The first wave of a massive exercise to repatriate hundreds of thousands of Indians stuck abroad began on Thursday, with two flights departing from the United Arab Emirates (UAE).
India banned all incoming international flights in late March as it imposed one of the world’s strictest virus lockdowns, leaving vast numbers of workers and students stranded.
Some 15,000 nationals will be repatriated from 12 countries on planes and naval ships, in a mammoth exercise, which saw the civil aviation ministry’s website crash on Wednesday as panicked citizens rushed to register.
Two warships have steamed to the Maldives and another to the UAE – home to a 3.3-million-strong Indian community which makes up some 30 percent of the Gulf state’s population.
The consulate in Dubai said it had received almost 200,000 applications, appealing on Twitter for “patience and cooperation” as India undertakes the “massive task” of repatriation.
Indian citizens waiting at the Dubai airport to board the Air India flight scheduled to depart at 5pm. 350 people are flying out from Dubai & Abu Dhabi to Kochi & Kozhikode. 200000 Indians have registered to be repatriated from the UAE#RepatriationFlightsToIndia
📷: @cgidubai pic.twitter.com/r2gONFhrlb
— Sameer Hashmi (@sameerhashmi) May 7, 2020
Indian citizens with coveted tickets, arriving at Abu Dhabi and Dubai airports, were greeted by medics in masks, gloves and plastic aprons who took blood samples for antibody tests.
“The results came out in 10 minutes. Mine has been negative. I’m super relieved,” a 40-year-old passenger at Abu Dhabi airport told the AFP news agency.
“I’ve lost my job in the company I was working with. I’m feeling a bit weird going home – while I’m happy that I am going home there is also a sense of uncertainty.”
The oil-rich Gulf is reliant on the cheap labour of millions of foreigners, mostly from India, Pakistan, Nepal and Sri Lanka. Many live in squalid camps far from the region’s showy skyscrapers and malls.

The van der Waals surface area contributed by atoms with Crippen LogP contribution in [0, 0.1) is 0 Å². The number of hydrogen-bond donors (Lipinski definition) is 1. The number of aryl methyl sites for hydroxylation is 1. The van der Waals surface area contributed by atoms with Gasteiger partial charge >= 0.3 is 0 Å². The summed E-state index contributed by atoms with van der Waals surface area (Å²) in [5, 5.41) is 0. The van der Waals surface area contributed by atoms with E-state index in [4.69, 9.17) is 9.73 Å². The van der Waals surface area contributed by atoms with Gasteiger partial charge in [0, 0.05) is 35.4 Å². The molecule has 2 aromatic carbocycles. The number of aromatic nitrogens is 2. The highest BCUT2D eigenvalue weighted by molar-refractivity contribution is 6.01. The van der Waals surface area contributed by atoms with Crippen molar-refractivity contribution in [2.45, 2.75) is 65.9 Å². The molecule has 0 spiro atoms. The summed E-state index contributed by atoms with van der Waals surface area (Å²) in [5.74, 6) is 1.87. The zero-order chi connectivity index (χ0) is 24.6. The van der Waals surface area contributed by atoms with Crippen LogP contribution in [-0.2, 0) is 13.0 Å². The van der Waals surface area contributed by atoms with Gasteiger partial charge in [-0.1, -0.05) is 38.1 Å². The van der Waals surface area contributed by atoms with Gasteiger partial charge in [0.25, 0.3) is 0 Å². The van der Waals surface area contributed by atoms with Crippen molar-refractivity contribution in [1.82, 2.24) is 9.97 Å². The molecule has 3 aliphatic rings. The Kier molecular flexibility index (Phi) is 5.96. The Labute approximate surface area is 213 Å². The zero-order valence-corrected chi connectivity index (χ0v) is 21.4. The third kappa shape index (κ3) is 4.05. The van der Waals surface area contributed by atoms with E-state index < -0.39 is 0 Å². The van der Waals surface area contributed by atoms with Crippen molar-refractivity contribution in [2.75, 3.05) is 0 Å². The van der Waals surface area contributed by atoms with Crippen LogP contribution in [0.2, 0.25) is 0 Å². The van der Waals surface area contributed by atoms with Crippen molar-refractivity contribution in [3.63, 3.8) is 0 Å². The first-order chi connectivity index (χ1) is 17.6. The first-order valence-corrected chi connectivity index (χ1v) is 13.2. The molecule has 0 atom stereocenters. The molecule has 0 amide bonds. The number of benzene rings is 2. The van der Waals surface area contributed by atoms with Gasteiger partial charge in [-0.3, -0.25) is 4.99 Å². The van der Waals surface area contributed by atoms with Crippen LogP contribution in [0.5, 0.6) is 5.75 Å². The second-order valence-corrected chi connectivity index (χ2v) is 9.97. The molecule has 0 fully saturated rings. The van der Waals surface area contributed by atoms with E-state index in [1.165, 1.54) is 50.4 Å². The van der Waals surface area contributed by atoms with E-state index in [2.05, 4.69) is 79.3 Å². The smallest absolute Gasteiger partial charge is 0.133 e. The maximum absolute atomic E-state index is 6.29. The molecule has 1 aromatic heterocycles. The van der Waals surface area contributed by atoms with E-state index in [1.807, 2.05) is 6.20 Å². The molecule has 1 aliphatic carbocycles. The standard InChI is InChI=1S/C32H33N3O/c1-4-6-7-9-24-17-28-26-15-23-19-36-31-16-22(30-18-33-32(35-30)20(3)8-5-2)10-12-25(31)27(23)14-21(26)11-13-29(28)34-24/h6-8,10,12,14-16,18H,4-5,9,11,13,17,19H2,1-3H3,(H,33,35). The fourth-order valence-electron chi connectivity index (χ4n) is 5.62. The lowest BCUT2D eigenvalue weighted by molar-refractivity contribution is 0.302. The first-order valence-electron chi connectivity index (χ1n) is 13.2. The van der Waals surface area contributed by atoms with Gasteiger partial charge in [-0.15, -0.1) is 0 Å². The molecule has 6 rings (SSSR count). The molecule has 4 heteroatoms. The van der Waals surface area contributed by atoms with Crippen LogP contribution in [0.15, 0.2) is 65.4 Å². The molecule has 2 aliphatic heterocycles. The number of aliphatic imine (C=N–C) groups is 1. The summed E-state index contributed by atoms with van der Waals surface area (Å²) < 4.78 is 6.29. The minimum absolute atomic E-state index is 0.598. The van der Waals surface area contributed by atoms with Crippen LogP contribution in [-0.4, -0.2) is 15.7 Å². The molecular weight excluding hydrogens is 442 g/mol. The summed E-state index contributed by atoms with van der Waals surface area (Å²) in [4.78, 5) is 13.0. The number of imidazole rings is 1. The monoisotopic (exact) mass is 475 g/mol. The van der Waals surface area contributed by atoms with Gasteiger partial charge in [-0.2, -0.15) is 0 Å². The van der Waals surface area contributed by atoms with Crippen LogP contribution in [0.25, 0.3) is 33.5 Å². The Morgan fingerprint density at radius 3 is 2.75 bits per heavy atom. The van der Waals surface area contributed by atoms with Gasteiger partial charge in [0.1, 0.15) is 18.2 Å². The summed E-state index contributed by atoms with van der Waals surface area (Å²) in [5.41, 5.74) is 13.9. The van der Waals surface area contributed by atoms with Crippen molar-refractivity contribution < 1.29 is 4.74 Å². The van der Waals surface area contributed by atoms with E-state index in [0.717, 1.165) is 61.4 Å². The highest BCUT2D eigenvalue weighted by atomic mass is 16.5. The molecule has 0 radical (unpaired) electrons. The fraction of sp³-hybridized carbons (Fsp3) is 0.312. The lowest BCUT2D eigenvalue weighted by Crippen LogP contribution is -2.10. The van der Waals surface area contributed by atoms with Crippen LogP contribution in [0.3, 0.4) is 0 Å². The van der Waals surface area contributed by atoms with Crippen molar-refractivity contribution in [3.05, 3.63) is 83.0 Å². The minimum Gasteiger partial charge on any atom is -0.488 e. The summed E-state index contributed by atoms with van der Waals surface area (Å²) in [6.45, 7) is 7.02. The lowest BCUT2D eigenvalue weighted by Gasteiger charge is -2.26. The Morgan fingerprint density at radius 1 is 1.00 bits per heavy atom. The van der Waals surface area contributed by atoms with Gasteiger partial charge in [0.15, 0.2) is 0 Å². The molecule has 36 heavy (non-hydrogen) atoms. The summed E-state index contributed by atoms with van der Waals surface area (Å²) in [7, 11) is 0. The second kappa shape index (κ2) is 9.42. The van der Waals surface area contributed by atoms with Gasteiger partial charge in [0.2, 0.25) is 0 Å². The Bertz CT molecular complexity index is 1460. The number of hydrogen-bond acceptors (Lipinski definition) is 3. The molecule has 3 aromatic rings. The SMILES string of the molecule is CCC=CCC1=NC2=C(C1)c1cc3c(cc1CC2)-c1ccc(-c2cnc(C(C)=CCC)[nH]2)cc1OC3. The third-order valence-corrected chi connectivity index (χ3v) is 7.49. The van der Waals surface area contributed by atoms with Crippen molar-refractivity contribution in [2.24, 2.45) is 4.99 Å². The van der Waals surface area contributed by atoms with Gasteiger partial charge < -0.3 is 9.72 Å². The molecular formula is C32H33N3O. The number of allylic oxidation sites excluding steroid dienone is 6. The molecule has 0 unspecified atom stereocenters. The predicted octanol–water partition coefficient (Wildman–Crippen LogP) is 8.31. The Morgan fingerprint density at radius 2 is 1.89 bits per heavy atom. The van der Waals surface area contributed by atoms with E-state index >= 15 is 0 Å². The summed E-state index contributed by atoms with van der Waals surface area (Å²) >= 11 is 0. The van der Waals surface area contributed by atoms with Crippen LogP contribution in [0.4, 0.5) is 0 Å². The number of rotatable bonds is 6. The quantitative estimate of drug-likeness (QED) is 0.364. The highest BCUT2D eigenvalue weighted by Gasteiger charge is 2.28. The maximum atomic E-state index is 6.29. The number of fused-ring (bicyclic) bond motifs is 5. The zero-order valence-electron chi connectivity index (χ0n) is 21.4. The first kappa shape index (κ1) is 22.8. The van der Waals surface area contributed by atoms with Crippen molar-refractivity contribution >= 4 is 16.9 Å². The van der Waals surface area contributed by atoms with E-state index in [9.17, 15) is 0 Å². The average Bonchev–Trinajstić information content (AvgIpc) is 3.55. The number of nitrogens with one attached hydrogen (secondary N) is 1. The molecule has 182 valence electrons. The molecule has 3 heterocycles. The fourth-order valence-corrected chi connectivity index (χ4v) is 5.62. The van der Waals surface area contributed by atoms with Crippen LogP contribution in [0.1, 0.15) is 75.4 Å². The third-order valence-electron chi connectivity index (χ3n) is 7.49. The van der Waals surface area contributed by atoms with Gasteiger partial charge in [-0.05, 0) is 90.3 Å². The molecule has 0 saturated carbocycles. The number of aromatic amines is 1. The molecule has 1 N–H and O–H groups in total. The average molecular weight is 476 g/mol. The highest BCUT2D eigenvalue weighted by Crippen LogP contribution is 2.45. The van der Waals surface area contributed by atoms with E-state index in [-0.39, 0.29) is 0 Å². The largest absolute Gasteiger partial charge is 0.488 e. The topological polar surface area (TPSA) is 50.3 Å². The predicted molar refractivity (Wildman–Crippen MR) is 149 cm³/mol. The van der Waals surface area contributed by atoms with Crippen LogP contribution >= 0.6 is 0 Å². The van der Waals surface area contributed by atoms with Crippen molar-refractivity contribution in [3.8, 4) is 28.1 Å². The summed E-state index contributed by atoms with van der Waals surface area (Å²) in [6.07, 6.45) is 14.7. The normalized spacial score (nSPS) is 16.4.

But the novel coronavirus and its devastating economic impact have left many workers sick and others unemployed, unpaid and at the mercy of sometimes unscrupulous employers.
“We have one or two flights planned every day now for the next five or six days,” Consul General Vipul told AFP at Dubai airport.
He said most of those on board were workers who had lost their jobs, together with pregnant women, the elderly and some stranded tourists.
“Some people will be left out, it’s inevitable in this kind of situation … not everyone can be accommodated immediately,” he said.
The two flights from the UAE – both destined for the southern Indian state of Kerala – will transport just 354 people.
A flight planned for Thursday from Qatar has been postponed until the weekend.
— India in Qatar (@IndEmbDoha) May 7, 2020
According to Indian media reports, delays have been triggered by the need to test the aircrew for coronavirus.
A naval vessel is expected to arrive at Dubai’s Port Rashid.
The Indian High Commission in the Maldives posted images on Twitter of one of its warships entering Male harbour in advance of Friday’s planned evacuation of some 1,000 people.
Other flights will leave Singapore, Malaysia and the Philippines, as well as London in the United Kingdom and San Francisco, New York, Chicago and Washington, DC in the United States.
But frustrations have mounted over the slow pace of the exercise, as well as the fact that evacuees will have to pay for their passage home and spend two weeks in quarantine on arrival.
“There are so many people who have lost their jobs here – they’re literally going hungry,” Yasin, a 50-year-old restaurant manager who is now out of a job, told AFP as he checked in for his flight.
“And now the government has asked for people to pay for the tickets. I sincerely want to request the government to waive that,” he said.
“They should protect their people. People do not have money to survive here, paying for flights is not possible at all.”
Those who haven’t managed to get a ticket home have voiced their frustrations in a torrent of posts on social media, while some turned up to try their luck.
Ajith, a 43-year-old IT engineer whose mother passed away two days ago, waited anxiously at Dubai airport, checking with the official who held the all-important waiting list for the first flight out.
“My mother was old and had medical issues … there is no one in India to take care of things, so I made an emergency request to the consulate,” he told AFP, before finally managing to secure a seat on the flight.